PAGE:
Allergies are genetic as well, I wouldn't be surprised if this was the cause.
 

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I wonder with it starting around the eyes if it could be demadectic mange which although caused by a mite needs different treatment to ordinary mites.In dogs it's passed from mother to puppy at birth and may not appear until something causes the animal to be run down.It can lead secondary infections.I believe keepers of cavies use ivermectin to treat this type of thing but it might be worth talking to a vet.

Early demodectic mange in a spaniel puppy.The lesions and signs of demodectic mange usually involve hair loss; crusty, red skin; and at times, a greasy or moist appearance. The mites prefer to live in the hair follicles, so in most cases, hair loss is the first noted sign. Usually, hair loss begins around the muzzle, eyes, and other areas on the head. The lesions may or may not itch. In localized mange, a few circular crusty areas will be noted, most frequently on the head and forelegs of young dogs 3-6 months of age. Most of these lesions will self heal as the puppies become older and develop their own immunity. Persistent lesions will need treatment that will be described later. In cases in which the whole body is involved (generalized mange), there will be areas of hair loss over the entire coat, including the head, neck, abdomen, legs, and feet. The skin along the head, side, and back will be crusty and oftentimes inflamed. It will often crack and ooze a clear fluid. Hair will be scant, but the skin itself will often be oily to the touch. There is usually a secondary bacterial infection. Some animals can become quite ill and develop a fever, lose their appetite, and become lethargic. Patients with generalized demodectic mange need immediate vigorous treatment.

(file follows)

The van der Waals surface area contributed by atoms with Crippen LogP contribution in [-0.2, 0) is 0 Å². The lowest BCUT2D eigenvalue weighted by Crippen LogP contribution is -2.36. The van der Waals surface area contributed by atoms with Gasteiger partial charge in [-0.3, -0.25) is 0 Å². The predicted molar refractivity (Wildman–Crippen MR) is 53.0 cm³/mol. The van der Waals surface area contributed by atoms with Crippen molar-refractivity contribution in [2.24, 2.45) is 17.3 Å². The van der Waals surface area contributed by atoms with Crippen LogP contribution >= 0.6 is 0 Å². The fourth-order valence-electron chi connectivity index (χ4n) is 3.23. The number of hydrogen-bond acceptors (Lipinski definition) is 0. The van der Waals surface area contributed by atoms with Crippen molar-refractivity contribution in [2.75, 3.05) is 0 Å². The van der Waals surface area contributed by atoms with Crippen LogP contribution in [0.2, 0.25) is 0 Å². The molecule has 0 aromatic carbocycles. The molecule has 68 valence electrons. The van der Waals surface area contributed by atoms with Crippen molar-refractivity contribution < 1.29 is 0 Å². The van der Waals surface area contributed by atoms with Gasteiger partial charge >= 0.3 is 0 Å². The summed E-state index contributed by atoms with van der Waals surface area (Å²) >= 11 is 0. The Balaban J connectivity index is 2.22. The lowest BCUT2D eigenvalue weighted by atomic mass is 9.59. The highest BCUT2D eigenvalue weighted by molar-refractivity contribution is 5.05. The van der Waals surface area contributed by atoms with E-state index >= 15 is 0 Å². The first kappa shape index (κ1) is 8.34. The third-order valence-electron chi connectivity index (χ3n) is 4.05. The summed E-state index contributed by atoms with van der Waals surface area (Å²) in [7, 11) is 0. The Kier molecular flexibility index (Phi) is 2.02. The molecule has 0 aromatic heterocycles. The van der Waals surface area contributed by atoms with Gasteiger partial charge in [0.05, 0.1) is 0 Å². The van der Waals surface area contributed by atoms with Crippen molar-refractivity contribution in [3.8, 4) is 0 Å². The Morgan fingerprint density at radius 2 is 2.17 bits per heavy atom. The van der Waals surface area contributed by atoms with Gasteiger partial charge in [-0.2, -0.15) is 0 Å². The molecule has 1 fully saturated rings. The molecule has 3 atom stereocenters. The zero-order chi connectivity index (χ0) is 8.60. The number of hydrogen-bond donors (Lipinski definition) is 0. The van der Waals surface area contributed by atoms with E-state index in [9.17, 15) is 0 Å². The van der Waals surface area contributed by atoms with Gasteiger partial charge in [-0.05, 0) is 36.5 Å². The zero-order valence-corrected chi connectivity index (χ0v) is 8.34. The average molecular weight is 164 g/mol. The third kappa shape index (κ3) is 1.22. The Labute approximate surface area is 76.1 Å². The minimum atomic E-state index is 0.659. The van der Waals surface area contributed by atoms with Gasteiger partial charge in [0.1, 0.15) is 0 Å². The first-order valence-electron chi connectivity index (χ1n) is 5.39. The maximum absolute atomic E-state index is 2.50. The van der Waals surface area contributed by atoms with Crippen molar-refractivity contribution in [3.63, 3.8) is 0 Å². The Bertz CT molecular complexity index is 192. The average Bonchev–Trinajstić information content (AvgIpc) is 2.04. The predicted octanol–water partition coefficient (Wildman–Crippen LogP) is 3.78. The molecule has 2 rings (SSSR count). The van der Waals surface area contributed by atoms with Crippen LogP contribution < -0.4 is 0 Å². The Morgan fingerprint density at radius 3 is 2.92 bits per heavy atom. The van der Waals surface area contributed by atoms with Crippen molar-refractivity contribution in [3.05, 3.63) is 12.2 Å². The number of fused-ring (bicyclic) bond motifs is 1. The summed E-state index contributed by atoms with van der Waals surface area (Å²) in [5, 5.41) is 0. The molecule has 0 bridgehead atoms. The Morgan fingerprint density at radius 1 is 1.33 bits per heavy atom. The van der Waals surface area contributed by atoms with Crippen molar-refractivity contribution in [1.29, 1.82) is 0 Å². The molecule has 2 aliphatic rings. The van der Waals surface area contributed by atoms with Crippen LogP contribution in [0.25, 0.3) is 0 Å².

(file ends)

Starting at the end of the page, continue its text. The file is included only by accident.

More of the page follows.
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Discussion Starter · #11 ·
Jemma said:
Probably silly questions: have you asked a vet what's wrong with them? Is the spray you're using definitely okay to use on the mice/the right dosage for them?
I can't find a mouse vet where I am. I think I am going to have to travel a bit. I am pretty sure the spray is ok. It is for mice.
 

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It may also be a reaction to too much protein in the diet - I have found that this effects bucks and not does (since my does are breeding does and need the extra). It is definitely worth taking a look at your food. As for what was said about the allergies, I don't think as many would be affected if that was the case, but in any case 'picking out' the food they're allergic to will not solve the problem - the food needs never to have had contact with the allergen or it will still cause a reaction (this is coming from someone with a serious nut allergy!)
 

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Discussion Starter · #14 ·
hmmmm interesting about the food. What does everyone here feed their mice? And does anyone know where I can get mouse food in bulk? I hate buying those $10-$15 bags for only a couple of lbs. I go threw the whole thing in a week or less.

OH! and I found a mouse breeder where I live today. She has been doing it for 20 years so maybe she can help. YAY!!!!
 

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Straight bags of one grain; I get big bags of oats, wheat, safflower seeds, millet, and mix my own mouse food. Mostly whole oats and wheat with a little of the other two every other night, and supplemented with corn free puppy chow. I add treats like dried bread or cereal, dried fruit, usually bananas or apples. They a get a little bit of chicken or tuna, spinach, or cooked potato, or whaqtever else seems like a good idea at the time.

Corn, peanuts and sunflower seeds can all cause health problems ranging from skin problems, eye and ear problems, and, in the case of corn, it can contribute to the occurrence of cancer. I suspect peanuts and sunflower seeds do this too.

Pine bedding all by itself can cause health problems ranging from skin to respiratory. I don't know where you live, but if your local supplier doesn't have aspen, I bet they'd be willing to order it for you.